Reviewed: Monark Pedalboards Mainframe

About two years ago, we did a preliminary inspection of a rather neat and highly engineered take on the pedalboard. Fast forward to very recently and Monarch Monark Pedalboards has finally brought their product to the public. We got our hands on their flagship product, the Mainframe (specifically a 26×16 version with a wedge) to see how this concept stacks up with real world use.

Main features – AKA What’s so special?

While these boards currently come in three varieties (two sizes of Mainframe boards and an option to have the larger Mainframe with a wedge), I like to think of them as somewhat modular. That speaks both to the ability to order a custom size as well as the notion that many flavors of boards could exist in the future. The main components in question are:

  • An exterior frame (the silver part)
  • 9 aluminum rails that can slide up and down in the frame and mount anywhere to accommodate your pedal configuration. The rail design also creates handy pathways to run cables out of sight.
  • Mounting vices that hug each pedal on all sides
  • An optional wedge to tilt your board and provide a mounting space for a power supply

The whole point of this design is to provide a more permanent solution for mounting pedals without modifying or gunking up the pedal itself. I say “more permanent” as once they’re in place, they won’t go anywhere, but you can still move or remove your pedals at any time.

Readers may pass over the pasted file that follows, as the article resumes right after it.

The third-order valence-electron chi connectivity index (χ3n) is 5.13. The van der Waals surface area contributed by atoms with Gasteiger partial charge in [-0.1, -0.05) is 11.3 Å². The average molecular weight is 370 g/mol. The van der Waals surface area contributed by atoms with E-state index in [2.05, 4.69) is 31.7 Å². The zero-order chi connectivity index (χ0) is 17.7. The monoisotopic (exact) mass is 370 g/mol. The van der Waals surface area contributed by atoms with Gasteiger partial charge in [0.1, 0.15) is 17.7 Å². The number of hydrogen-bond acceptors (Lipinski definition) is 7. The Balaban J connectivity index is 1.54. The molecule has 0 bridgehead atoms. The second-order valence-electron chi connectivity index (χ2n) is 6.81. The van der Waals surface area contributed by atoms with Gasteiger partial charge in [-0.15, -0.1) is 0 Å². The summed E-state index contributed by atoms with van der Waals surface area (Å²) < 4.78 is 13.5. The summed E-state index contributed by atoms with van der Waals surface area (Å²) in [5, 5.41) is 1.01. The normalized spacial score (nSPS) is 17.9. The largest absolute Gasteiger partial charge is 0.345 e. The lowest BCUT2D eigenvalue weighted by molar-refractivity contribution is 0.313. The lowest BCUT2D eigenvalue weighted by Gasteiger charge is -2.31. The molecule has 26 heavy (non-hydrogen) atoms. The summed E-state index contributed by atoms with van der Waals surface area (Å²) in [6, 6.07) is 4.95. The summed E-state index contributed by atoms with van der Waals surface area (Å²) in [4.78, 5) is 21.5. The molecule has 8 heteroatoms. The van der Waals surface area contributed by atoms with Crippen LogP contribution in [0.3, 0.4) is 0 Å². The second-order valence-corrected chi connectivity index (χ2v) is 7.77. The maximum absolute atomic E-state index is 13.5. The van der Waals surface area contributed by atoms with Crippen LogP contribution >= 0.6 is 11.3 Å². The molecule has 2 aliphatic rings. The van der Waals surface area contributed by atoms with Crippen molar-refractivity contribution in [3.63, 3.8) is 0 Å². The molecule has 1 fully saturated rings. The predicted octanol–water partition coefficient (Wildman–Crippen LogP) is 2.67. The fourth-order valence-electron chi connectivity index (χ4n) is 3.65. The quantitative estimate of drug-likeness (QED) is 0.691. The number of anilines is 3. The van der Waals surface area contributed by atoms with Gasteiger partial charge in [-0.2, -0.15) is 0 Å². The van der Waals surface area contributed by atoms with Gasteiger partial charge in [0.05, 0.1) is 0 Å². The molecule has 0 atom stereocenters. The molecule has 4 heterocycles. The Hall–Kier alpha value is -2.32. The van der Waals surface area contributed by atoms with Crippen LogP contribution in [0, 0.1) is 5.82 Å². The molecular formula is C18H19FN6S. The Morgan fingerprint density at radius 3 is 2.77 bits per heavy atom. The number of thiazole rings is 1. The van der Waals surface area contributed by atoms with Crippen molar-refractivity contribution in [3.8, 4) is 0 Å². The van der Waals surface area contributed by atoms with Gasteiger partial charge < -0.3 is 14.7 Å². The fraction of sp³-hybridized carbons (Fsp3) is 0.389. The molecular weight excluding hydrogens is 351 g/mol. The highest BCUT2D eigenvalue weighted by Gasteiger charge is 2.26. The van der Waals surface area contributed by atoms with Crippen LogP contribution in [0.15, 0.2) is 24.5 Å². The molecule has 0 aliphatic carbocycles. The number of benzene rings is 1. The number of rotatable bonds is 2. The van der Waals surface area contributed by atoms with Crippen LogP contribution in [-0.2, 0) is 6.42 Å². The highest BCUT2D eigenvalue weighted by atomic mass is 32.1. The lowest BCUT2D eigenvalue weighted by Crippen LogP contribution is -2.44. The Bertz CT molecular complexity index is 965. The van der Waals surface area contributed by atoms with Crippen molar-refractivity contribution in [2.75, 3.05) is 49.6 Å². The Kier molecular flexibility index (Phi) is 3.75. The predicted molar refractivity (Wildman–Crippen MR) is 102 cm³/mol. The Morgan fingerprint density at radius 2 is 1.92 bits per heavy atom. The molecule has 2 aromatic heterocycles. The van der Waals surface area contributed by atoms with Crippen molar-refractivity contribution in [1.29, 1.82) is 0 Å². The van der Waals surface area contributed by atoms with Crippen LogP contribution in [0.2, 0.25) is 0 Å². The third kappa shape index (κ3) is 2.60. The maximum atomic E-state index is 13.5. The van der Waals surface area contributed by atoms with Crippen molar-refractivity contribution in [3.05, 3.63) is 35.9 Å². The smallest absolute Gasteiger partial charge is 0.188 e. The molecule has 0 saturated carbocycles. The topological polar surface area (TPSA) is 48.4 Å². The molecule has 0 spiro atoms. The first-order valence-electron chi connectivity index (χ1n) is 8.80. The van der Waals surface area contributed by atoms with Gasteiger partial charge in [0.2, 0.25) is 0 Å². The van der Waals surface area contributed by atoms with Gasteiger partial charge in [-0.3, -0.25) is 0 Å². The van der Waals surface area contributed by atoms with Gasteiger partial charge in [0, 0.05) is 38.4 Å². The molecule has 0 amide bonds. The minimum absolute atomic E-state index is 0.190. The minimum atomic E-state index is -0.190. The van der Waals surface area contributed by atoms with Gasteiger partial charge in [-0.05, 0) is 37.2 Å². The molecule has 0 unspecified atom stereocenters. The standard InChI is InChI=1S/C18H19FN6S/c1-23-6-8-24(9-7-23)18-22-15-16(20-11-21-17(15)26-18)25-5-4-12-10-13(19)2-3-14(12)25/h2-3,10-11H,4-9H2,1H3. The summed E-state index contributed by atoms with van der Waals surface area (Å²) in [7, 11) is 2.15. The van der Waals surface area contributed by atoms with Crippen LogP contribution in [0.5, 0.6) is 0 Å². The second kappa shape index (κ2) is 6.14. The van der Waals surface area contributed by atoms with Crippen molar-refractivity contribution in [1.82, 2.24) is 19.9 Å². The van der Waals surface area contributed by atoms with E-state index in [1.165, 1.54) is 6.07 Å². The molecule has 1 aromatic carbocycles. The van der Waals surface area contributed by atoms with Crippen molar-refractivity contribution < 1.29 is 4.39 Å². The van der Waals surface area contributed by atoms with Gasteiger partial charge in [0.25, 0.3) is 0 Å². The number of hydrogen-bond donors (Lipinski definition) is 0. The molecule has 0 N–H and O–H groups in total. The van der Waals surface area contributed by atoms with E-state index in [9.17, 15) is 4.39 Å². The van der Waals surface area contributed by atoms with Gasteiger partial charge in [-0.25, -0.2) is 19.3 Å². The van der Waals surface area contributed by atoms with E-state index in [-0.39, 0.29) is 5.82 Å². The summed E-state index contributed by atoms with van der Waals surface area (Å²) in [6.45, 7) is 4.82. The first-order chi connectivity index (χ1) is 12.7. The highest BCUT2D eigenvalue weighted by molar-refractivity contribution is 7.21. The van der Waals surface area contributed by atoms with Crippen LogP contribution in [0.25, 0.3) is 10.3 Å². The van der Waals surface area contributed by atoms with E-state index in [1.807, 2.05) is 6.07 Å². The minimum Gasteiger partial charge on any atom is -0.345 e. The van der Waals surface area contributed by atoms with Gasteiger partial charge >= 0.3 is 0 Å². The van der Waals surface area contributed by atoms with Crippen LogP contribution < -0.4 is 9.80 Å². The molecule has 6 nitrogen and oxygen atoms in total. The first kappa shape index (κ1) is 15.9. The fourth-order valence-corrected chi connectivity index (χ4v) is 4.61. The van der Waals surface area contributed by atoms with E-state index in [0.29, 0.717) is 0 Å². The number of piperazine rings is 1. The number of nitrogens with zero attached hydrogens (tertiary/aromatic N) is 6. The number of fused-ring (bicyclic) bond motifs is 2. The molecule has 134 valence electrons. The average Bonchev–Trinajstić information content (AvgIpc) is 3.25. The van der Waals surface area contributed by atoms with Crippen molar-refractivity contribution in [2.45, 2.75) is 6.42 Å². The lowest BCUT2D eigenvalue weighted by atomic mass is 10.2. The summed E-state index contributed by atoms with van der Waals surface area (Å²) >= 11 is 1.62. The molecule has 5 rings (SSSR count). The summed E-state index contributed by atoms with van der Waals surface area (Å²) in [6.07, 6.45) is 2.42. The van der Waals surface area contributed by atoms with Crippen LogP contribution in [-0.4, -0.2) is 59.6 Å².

Part of this design also leads to durability. Plenty of folks have wood or plastic boards, which of course are not going to be “buy it for life” items. They’re fine if you play at home, but the more you travel and bounce around on stage, the more likely you’ll be to break something. With the Monark board, you might get some scratches that can make you sad, but it seems unlikely you’ll have to replace it due to damage.

These little vices grab your pedals and don't let go.

These little vices grab your pedals and don’t let go.

What’s changed?

It’s been a while since we saw the prototype, so aside from a slight name change, let’s run down the noticeable differences.

More straightforward overall design. The original unit was built into a hard case. Great for heavy travel, but added a lot of weight and complexity for manufacturing. There was a tilt/slide rail system involved to get your board angled. Now the board has a fixed height wedge underneath which serves as a place to mount your power supply or any other items that you don’t need ready access to (there was such a space originally, but the new way is very easy to access).

Color Tweaks. Original board was silver and with orange vices to hold the pedals. Some folks didn’t like orange. Now it’s a little more universal in the styling appeal, with a silver frame, black rails, black vices. I like orange, but this does allow your pedals to be the most visually prominent part of the board.

Smaller Vices. The little fellas that hold your pedals in place were wider originally, which potentially limits available width. They have shrunk a bit, although in most cases any pedals with side mounted input/output jacks are going to be the biggest issue for width. But regardless, you’ll have less concern here unless you currently have pedals that literally touch from side to side.